87. P.J. Loyello, vice-president, Marlins (70).

The Montrealer in his ninth season as senior vice-president of communications and broadcasting. He’s spending a lot of time in Cooperstown, N.Y. overseeing matters: Andre Dawson this year and broadcaster Daven Van Horne next July. Loyello spent 15 years with the Expos and triple-A Ottawa.

88. Gary Cohen, The Baseball Cube site (60)

The Montrealer-based web site gives baseball-reference.com a run when it comes to raw numbers.

It also have features coaching staffs, historical broadcasters (from the beginning of radio to 2010), Olympic stats, NCAA Div. I stats, salaries, spring stats, college Hall of Famers, Japanese and Mexican League stats.

89. Matt Higginson, scout, A’s (96)

He signed Welland outfielder Royce Consigli, who led the more than 100 Canadians in the minors in hitting with a .340 mark for the Rookie Class, Arizona A’s.

Higginson is Oakland’s first full time employee in Canada.

90. Don Cowan, scout, Jays (90)

Now Cowan has games to scout. Unlike the J.P. Ricciardi era _- college players, college players and more college players -- he locates the best the B.C. Premier League has to offer for Lehman to check out. Cowan selected Victoria’s Kelly Norris-Jones in the 50th round.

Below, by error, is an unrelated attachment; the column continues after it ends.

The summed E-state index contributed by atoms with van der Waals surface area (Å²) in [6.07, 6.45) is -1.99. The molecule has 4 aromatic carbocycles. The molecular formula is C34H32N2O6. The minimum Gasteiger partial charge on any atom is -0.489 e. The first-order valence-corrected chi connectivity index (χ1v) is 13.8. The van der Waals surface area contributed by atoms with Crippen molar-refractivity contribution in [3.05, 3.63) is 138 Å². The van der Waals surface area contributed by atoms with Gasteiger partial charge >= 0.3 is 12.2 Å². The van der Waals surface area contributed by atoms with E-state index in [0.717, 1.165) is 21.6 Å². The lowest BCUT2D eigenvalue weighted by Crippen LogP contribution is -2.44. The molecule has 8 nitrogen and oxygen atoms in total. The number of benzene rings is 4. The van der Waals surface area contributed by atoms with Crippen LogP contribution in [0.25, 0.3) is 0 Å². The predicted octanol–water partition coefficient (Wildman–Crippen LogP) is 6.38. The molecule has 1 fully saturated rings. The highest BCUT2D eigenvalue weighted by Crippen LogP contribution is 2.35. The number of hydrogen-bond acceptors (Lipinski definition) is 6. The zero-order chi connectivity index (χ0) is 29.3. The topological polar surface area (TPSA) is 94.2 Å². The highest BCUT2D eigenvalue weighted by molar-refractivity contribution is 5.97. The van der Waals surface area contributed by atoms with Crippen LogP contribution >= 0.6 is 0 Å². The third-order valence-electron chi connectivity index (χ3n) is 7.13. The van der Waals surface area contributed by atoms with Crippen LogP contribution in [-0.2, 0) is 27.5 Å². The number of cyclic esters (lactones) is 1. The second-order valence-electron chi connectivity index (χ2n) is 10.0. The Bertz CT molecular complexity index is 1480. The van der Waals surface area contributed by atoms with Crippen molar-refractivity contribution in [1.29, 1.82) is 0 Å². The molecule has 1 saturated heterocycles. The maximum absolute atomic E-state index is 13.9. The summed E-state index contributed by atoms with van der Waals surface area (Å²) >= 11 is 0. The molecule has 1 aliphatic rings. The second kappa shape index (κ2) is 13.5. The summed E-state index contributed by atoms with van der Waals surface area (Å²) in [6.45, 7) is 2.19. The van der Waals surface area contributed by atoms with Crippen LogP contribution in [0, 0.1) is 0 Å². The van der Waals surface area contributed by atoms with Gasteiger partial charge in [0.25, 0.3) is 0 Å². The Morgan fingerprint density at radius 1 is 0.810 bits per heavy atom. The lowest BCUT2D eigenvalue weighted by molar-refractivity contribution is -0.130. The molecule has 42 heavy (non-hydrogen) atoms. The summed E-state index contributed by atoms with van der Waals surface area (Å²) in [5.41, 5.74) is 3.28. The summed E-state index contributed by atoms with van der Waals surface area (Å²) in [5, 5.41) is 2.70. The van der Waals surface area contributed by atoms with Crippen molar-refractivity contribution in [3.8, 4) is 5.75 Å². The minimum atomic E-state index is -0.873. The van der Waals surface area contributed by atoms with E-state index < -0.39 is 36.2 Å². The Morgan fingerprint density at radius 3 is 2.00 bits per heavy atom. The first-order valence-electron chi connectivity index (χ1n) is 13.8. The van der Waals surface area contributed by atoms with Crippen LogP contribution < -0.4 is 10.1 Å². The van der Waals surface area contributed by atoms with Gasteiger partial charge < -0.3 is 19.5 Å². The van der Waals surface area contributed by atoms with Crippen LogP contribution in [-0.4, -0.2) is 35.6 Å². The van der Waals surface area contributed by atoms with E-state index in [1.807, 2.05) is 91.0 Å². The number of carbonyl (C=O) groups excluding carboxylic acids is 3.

91. Rob Butler, Home Run Academy (92)

The ex-Blue Jay and his brother Rich run a facility in Ajax, Ont. as well as the Ontario Prospects team. They have produced plenty of collegians: Toronto’s Jerome Werniuk at St. John’s, Pickering’s Preston Rauh-Wasmund at New York Tech, Picton’s Chris Norman at Mississippi Valley State, North York’s Anthony Riccardi at Alabama State, Pickering’s Robert Carmen at St. Lawrence, Ajax’s Jacob Featherstone at Genesee and Thornhill’s Jason Rubinstein at Niagara County to mention a few.

92. Sam Cosentino, Sportsnet (94).